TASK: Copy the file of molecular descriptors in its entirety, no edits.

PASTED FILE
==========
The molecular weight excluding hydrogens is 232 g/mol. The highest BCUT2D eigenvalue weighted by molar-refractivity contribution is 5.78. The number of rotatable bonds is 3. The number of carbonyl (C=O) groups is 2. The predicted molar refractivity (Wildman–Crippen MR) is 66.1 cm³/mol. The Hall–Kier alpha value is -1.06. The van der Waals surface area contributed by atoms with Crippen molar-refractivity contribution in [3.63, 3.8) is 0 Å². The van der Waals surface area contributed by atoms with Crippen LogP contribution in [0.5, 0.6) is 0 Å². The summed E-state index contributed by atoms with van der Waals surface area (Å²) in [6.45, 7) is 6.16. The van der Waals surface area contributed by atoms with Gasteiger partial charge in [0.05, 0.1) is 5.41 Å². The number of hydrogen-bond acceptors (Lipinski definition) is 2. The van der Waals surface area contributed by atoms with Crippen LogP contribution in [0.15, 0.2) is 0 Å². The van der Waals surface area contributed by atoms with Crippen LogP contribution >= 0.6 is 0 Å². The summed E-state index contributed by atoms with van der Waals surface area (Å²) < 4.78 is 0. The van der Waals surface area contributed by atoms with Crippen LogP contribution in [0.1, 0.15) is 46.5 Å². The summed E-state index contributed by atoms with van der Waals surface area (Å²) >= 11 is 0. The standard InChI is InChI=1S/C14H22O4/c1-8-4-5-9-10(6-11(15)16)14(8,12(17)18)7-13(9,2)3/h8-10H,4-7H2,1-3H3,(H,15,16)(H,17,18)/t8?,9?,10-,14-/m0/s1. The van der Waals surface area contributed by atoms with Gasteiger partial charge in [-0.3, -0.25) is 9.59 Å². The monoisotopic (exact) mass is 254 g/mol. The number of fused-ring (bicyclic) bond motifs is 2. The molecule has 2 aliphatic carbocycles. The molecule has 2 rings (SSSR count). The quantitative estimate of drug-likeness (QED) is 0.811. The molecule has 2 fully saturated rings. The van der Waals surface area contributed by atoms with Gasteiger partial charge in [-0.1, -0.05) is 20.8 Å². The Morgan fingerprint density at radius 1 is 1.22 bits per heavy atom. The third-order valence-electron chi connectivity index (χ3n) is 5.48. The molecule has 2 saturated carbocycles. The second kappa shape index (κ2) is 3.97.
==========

The molecular weight excluding hydrogens is 232 g/mol. The highest BCUT2D eigenvalue weighted by molar-refractivity contribution is 5.78. The number of rotatable bonds is 3. The number of carbonyl (C=O) groups is 2. The predicted molar refractivity (Wildman–Crippen MR) is 66.1 cm³/mol. The Hall–Kier alpha value is -1.06. The van der Waals surface area contributed by atoms with Crippen molar-refractivity contribution in [3.63, 3.8) is 0 Å². The van der Waals surface area contributed by atoms with Crippen LogP contribution in [0.5, 0.6) is 0 Å². The summed E-state index contributed by atoms with van der Waals surface area (Å²) in [6.45, 7) is 6.16. The van der Waals surface area contributed by atoms with Gasteiger partial charge in [0.05, 0.1) is 5.41 Å². The number of hydrogen-bond acceptors (Lipinski definition) is 2. The van der Waals surface area contributed by atoms with Crippen LogP contribution in [0.15, 0.2) is 0 Å². The van der Waals surface area contributed by atoms with Crippen LogP contribution >= 0.6 is 0 Å². The summed E-state index contributed by atoms with van der Waals surface area (Å²) < 4.78 is 0. The van der Waals surface area contributed by atoms with Crippen LogP contribution in [0.1, 0.15) is 46.5 Å². The summed E-state index contributed by atoms with van der Waals surface area (Å²) >= 11 is 0. The standard InChI is InChI=1S/C14H22O4/c1-8-4-5-9-10(6-11(15)16)14(8,12(17)18)7-13(9,2)3/h8-10H,4-7H2,1-3H3,(H,15,16)(H,17,18)/t8?,9?,10-,14-/m0/s1. The van der Waals surface area contributed by atoms with Gasteiger partial charge in [-0.3, -0.25) is 9.59 Å². The monoisotopic (exact) mass is 254 g/mol. The number of fused-ring (bicyclic) bond motifs is 2. The molecule has 2 aliphatic carbocycles. The molecule has 2 rings (SSSR count). The quantitative estimate of drug-likeness (QED) is 0.811. The molecule has 2 fully saturated rings. The van der Waals surface area contributed by atoms with Gasteiger partial charge in [-0.1, -0.05) is 20.8 Å². The Morgan fingerprint density at radius 1 is 1.22 bits per heavy atom. The third-order valence-electron chi connectivity index (χ3n) is 5.48. The molecule has 2 saturated carbocycles. The second kappa shape index (κ2) is 3.97.